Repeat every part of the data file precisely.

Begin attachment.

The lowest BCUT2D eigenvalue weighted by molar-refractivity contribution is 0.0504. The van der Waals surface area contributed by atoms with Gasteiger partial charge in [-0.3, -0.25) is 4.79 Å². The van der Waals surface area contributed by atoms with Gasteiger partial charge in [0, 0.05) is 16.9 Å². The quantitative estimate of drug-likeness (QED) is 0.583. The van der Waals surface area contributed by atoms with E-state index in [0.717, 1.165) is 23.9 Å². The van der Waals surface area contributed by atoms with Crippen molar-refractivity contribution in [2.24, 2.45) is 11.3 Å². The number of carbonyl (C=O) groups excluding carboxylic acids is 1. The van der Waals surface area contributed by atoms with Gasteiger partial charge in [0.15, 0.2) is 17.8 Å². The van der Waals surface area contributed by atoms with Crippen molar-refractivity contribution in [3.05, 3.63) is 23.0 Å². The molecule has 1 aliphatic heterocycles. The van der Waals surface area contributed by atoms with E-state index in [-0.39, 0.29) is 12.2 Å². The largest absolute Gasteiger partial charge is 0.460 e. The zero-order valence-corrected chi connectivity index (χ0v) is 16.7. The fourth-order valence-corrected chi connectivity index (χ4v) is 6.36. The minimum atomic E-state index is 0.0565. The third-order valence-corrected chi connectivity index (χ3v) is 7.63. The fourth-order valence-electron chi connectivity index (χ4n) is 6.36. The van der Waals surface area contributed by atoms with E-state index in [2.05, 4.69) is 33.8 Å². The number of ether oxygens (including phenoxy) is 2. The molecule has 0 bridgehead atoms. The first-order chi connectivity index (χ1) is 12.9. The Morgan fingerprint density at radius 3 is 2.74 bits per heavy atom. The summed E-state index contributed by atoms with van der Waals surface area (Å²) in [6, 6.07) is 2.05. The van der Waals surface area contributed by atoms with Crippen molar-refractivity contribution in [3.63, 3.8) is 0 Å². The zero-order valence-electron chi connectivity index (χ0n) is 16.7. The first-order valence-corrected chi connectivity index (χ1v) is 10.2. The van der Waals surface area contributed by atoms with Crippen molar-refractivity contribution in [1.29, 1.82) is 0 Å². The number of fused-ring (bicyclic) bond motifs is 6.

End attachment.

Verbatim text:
The lowest BCUT2D eigenvalue weighted by molar-refractivity contribution is 0.0504. The van der Waals surface area contributed by atoms with Gasteiger partial charge in [-0.3, -0.25) is 4.79 Å². The van der Waals surface area contributed by atoms with Gasteiger partial charge in [0, 0.05) is 16.9 Å². The quantitative estimate of drug-likeness (QED) is 0.583. The van der Waals surface area contributed by atoms with E-state index in [0.717, 1.165) is 23.9 Å². The van der Waals surface area contributed by atoms with Crippen molar-refractivity contribution in [2.24, 2.45) is 11.3 Å². The number of carbonyl (C=O) groups excluding carboxylic acids is 1. The van der Waals surface area contributed by atoms with Gasteiger partial charge in [0.15, 0.2) is 17.8 Å². The van der Waals surface area contributed by atoms with Crippen molar-refractivity contribution in [3.05, 3.63) is 23.0 Å². The molecule has 1 aliphatic heterocycles. The van der Waals surface area contributed by atoms with E-state index in [-0.39, 0.29) is 12.2 Å². The largest absolute Gasteiger partial charge is 0.460 e. The zero-order valence-corrected chi connectivity index (χ0v) is 16.7. The fourth-order valence-corrected chi connectivity index (χ4v) is 6.36. The minimum atomic E-state index is 0.0565. The third-order valence-corrected chi connectivity index (χ3v) is 7.63. The fourth-order valence-electron chi connectivity index (χ4n) is 6.36. The van der Waals surface area contributed by atoms with E-state index in [2.05, 4.69) is 33.8 Å². The number of ether oxygens (including phenoxy) is 2. The molecule has 0 bridgehead atoms. The first-order chi connectivity index (χ1) is 12.9. The Morgan fingerprint density at radius 3 is 2.74 bits per heavy atom. The summed E-state index contributed by atoms with van der Waals surface area (Å²) in [6, 6.07) is 2.05. The van der Waals surface area contributed by atoms with Crippen molar-refractivity contribution in [3.63, 3.8) is 0 Å². The zero-order valence-electron chi connectivity index (χ0n) is 16.7. The first-order valence-corrected chi connectivity index (χ1v) is 10.2. The van der Waals surface area contributed by atoms with Crippen molar-refractivity contribution in [1.29, 1.82) is 0 Å². The number of fused-ring (bicyclic) bond motifs is 6.